By Lars Trodson
I didn’t expect to hear a little bit of history while watching a restored version of John Ford's “The Grapes of Wrath” on DVD the other night, but I did. Well, maybe history is too strong a word. But it was certainly different, new and in its own way oddly exciting.
In scene 20 on a DVD issued under "The Ford at Fox" series from 20th Century Fox in 2009, the Joads pull over in their overladen jalopy to fix a flat tire. (The jalopy is featured in the Thomas Hart Benton painting that graces the cover the DVD, titled "The Departure of the Joads," from 1939.) The kids, and ma and pa, and Roseasharn all hop off the truck, half giddy and half weary, and Tom Joad lankily gets out of the driver’s seat to retrieve the tire iron and the jack. Ma Joad (Jane Darwell) sits down on the front bumper of the truck, while Tom (Henry Fonda) throws down the tire iron and, with his back to the camera, climbs under the truck. You then can see him turn his face up to Ma Joad, and he clearly says, “Ma, will you get the hell off the truck? It’s heavy enough as it is.”
This movie was made and released in 1940. There were no curse words in American movies at that time, except — ! Why, it was just the year before that David O. Selznick practically had to get an act of Congress to admit the word “damn” into “Gone With The Wind.” But after that, the Hays Code kicked back in to its full extent, banning all sorts of things, including cursing.
So, what was this all about? I replayed the scene, and there it was: Henry Fonda using the word “hell” in “The Grapes of Wrath.” I replayed the scene again, and sure enough. I then thought that the audio commentary, by film historian Joseph McBride and Steinbeck scholar Susan Shillinglaw must surely address this anomaly. I reran scene 20, this time with the audio commentary on, and when it came to the scene it was clear that the commentators were not using the fully restored version. There was only background noise as Tom Joad crawled under the truck. This is what audiences in 1940 must have heard — nothing. But I thought it odd that the version that played without the commentary was different than the version that played with it.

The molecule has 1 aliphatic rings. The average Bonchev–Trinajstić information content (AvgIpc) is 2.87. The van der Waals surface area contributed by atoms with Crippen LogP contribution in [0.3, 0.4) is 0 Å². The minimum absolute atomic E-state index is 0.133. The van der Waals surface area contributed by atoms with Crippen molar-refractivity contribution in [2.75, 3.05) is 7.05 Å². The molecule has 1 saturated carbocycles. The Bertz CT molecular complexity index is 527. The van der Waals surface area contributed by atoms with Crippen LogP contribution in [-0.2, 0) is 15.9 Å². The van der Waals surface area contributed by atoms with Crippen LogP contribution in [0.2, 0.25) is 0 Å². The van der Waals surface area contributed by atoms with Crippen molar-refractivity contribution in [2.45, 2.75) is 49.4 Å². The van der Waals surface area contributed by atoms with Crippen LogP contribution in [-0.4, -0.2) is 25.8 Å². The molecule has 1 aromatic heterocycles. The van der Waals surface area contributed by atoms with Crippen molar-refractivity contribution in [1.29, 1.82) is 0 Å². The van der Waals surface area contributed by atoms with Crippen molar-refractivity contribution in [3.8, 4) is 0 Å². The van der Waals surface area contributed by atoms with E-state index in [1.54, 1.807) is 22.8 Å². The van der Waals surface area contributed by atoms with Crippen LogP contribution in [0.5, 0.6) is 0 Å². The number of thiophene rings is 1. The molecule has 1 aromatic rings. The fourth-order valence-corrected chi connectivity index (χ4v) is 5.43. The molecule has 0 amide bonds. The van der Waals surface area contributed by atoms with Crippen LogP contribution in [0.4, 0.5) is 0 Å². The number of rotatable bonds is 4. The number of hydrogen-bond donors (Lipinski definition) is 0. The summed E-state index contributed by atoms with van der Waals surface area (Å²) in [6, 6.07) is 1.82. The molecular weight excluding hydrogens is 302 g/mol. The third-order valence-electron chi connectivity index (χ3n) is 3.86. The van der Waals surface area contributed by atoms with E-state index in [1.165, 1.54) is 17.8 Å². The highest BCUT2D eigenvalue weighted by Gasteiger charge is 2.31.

Even though the line has obviously been restored and wasn't heard by contemporaneous audiences, there was something thrilling, even slightly subsersive, about hearing even the mildest of curse words in an American mainstream film from the 1940s. It just didn't happen. And the "damn" in "Gone With The Wind" is now so famous (and, by contrast, swearing now so common) that we fail to fully appreciate just how culturally significant it was at the time.
I wondered if Ford had tried to pull a fast one, given the legwork that Selznick had made. Maybe Ford felt as though the time was right for another “hell” or “damn” because, surely, that was how people truly spoke. Maybe Ford felt it was time for movies to grow up a little bit more. (But not too much. The ending of the movie version of "The Grapes of Wrath" is a much-sanitized version of what happens in the novel.) But it obviously didn't happen.
But it is in there now, this strange little chestnut, a small moment in movie time. It may not be historic, but I thought it deserved its little moment in the sun.